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Ten Years Later

Truth be told, I don't have a particularly impressive 9/11 story. The day before the attacks, I had been in Los Angeles with friends; I nearly decided to change my flight to return a day or so later, but fortunately I did not. I returned to Anchorage late at night on September 10th, and decided to sleep in the next morning.

I vaguely remember my phone ringing in the middle of the night; it seemed like the people leaving messages on my answering machine (this being the time when people had landlines and answering machines) were crying. By the time I hauled myself out of bed, it was late morning in Alaska, and the rest of the country had been on high alert for five or six hours. I listened to the voice mail messages, tearful descriptions of people throwing themselves from the twin towers, pleas to turn on the television.

It took a while for the scale of it all to hit me. I grew up with terrorism; it was an everyday part of my life, as it was for anybody growing up in Britain and Ireland in the 1960s, 70s, and 80s. Yeah, it was clearly a terrorist attack, and it was obviously al-Qaeda, but perhaps because I had missed the unfolding of events I did not initially grasp the enormity of this particular event. My parents, filled with the worry that enables parents to completely ignore facts and common sense, and feel sure that I was somehow in danger even though I was in Alaska, could not reach me and were wondering why I was not calling them. I'm not sure in the end if I did so, or whether my eldest brother in Japan reached me first. It may have been the latter.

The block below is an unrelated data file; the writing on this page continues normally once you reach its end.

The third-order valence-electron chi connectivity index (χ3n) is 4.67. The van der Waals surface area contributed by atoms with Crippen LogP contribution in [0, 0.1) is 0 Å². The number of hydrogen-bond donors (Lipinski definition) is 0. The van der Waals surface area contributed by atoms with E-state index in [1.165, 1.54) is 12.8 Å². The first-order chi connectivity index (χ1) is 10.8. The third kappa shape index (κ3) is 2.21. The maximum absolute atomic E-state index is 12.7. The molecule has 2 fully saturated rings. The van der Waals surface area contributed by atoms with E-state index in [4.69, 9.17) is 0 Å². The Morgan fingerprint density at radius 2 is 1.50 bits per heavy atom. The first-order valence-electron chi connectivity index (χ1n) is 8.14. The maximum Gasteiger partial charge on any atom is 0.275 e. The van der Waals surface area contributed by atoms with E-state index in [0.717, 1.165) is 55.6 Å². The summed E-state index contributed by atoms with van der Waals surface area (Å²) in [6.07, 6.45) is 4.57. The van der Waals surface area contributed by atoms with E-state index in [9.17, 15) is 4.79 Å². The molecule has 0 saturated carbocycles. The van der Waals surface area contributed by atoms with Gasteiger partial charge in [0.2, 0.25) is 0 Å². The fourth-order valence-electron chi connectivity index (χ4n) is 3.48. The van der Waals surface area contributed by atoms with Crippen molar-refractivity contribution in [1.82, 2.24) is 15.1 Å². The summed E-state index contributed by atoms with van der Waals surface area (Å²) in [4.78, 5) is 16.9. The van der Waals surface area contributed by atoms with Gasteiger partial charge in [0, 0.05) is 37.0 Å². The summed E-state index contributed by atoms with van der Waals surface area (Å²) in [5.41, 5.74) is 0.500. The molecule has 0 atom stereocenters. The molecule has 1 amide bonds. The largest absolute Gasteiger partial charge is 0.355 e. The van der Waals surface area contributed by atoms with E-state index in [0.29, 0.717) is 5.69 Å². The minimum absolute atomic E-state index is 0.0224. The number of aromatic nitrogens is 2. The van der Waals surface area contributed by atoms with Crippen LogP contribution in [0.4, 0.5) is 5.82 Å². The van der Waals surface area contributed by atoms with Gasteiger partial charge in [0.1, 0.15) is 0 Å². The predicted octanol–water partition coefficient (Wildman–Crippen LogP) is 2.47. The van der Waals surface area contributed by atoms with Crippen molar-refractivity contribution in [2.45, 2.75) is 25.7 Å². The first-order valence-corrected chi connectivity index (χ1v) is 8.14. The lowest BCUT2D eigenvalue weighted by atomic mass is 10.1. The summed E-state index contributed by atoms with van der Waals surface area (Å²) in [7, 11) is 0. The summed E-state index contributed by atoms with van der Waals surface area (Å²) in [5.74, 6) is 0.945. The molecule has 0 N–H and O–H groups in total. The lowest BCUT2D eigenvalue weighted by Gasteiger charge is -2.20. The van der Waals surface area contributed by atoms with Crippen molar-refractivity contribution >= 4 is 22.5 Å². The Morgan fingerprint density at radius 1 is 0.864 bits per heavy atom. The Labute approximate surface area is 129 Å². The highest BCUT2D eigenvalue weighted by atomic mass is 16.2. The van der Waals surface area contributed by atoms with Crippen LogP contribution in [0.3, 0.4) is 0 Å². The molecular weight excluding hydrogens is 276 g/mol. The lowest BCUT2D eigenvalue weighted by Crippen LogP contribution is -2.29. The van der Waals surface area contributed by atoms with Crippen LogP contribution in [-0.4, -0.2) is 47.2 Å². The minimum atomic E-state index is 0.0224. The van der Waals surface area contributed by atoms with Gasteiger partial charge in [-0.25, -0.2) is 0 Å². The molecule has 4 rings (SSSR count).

Over subsequent days, however, I, like many, become immersed to the point of obsession. I felt the weight of an innocence lost, yearned to be able to turn back the clock to September 10. A couple of weeks later, not too long after flights resumed, I flew to Amsterdam. I remember being in a coffee shop of some description, and catching a glimpse, by the cash register, of a photograph of the towers, proudly set against a blue sky. Within a little more than a year, personal agendas and political opportunism led the United States into a reckless and lamentable war that caused the country, at least for a while, to lose whatever sympathy, empathy and support it had engendered. But at that moment, that quiet expression of solidarity made me forget I was several thousand miles away from home.
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